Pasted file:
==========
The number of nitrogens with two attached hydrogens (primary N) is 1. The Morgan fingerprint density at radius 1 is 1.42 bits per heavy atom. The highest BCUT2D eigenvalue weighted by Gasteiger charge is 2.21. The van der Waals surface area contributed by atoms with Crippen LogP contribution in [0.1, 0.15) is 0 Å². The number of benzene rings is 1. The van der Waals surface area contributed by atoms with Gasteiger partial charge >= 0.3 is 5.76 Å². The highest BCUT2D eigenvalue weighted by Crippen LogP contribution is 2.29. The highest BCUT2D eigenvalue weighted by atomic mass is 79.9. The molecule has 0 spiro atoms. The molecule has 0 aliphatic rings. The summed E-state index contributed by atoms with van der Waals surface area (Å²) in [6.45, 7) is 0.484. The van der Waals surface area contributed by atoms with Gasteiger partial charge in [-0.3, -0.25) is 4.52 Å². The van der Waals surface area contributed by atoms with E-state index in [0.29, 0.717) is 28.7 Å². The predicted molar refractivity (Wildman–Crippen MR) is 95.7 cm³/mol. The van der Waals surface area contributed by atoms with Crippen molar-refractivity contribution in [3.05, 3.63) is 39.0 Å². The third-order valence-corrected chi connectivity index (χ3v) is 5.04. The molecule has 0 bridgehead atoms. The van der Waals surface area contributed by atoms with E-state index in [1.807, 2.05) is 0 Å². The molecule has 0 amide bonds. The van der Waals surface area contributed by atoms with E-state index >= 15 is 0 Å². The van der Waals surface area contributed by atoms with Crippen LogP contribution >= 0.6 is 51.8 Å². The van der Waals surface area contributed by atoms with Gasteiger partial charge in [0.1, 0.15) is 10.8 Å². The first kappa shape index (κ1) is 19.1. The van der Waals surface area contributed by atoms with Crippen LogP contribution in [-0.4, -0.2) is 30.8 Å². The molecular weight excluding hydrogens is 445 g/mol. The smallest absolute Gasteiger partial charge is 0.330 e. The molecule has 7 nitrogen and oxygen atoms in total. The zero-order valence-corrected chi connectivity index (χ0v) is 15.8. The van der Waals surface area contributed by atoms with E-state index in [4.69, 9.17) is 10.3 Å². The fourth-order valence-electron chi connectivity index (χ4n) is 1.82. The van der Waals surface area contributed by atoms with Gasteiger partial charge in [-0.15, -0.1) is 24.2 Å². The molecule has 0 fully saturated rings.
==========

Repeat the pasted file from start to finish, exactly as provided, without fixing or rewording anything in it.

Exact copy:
The number of nitrogens with two attached hydrogens (primary N) is 1. The Morgan fingerprint density at radius 1 is 1.42 bits per heavy atom. The highest BCUT2D eigenvalue weighted by Gasteiger charge is 2.21. The van der Waals surface area contributed by atoms with Crippen LogP contribution in [0.1, 0.15) is 0 Å². The number of benzene rings is 1. The van der Waals surface area contributed by atoms with Gasteiger partial charge >= 0.3 is 5.76 Å². The highest BCUT2D eigenvalue weighted by Crippen LogP contribution is 2.29. The highest BCUT2D eigenvalue weighted by atomic mass is 79.9. The molecule has 0 spiro atoms. The molecule has 0 aliphatic rings. The summed E-state index contributed by atoms with van der Waals surface area (Å²) in [6.45, 7) is 0.484. The van der Waals surface area contributed by atoms with Gasteiger partial charge in [-0.3, -0.25) is 4.52 Å². The van der Waals surface area contributed by atoms with E-state index in [0.29, 0.717) is 28.7 Å². The predicted molar refractivity (Wildman–Crippen MR) is 95.7 cm³/mol. The van der Waals surface area contributed by atoms with Crippen molar-refractivity contribution in [3.05, 3.63) is 39.0 Å². The third-order valence-corrected chi connectivity index (χ3v) is 5.04. The molecule has 0 bridgehead atoms. The van der Waals surface area contributed by atoms with E-state index in [1.807, 2.05) is 0 Å². The molecule has 0 amide bonds. The van der Waals surface area contributed by atoms with E-state index >= 15 is 0 Å². The van der Waals surface area contributed by atoms with Crippen LogP contribution >= 0.6 is 51.8 Å². The van der Waals surface area contributed by atoms with Gasteiger partial charge in [0.1, 0.15) is 10.8 Å². The first kappa shape index (κ1) is 19.1. The van der Waals surface area contributed by atoms with Crippen LogP contribution in [-0.4, -0.2) is 30.8 Å². The molecular weight excluding hydrogens is 445 g/mol. The smallest absolute Gasteiger partial charge is 0.330 e. The molecule has 7 nitrogen and oxygen atoms in total. The zero-order valence-corrected chi connectivity index (χ0v) is 15.8. The van der Waals surface area contributed by atoms with E-state index in [4.69, 9.17) is 10.3 Å². The fourth-order valence-electron chi connectivity index (χ4n) is 1.82. The van der Waals surface area contributed by atoms with Gasteiger partial charge in [-0.15, -0.1) is 24.2 Å². The molecule has 0 fully saturated rings.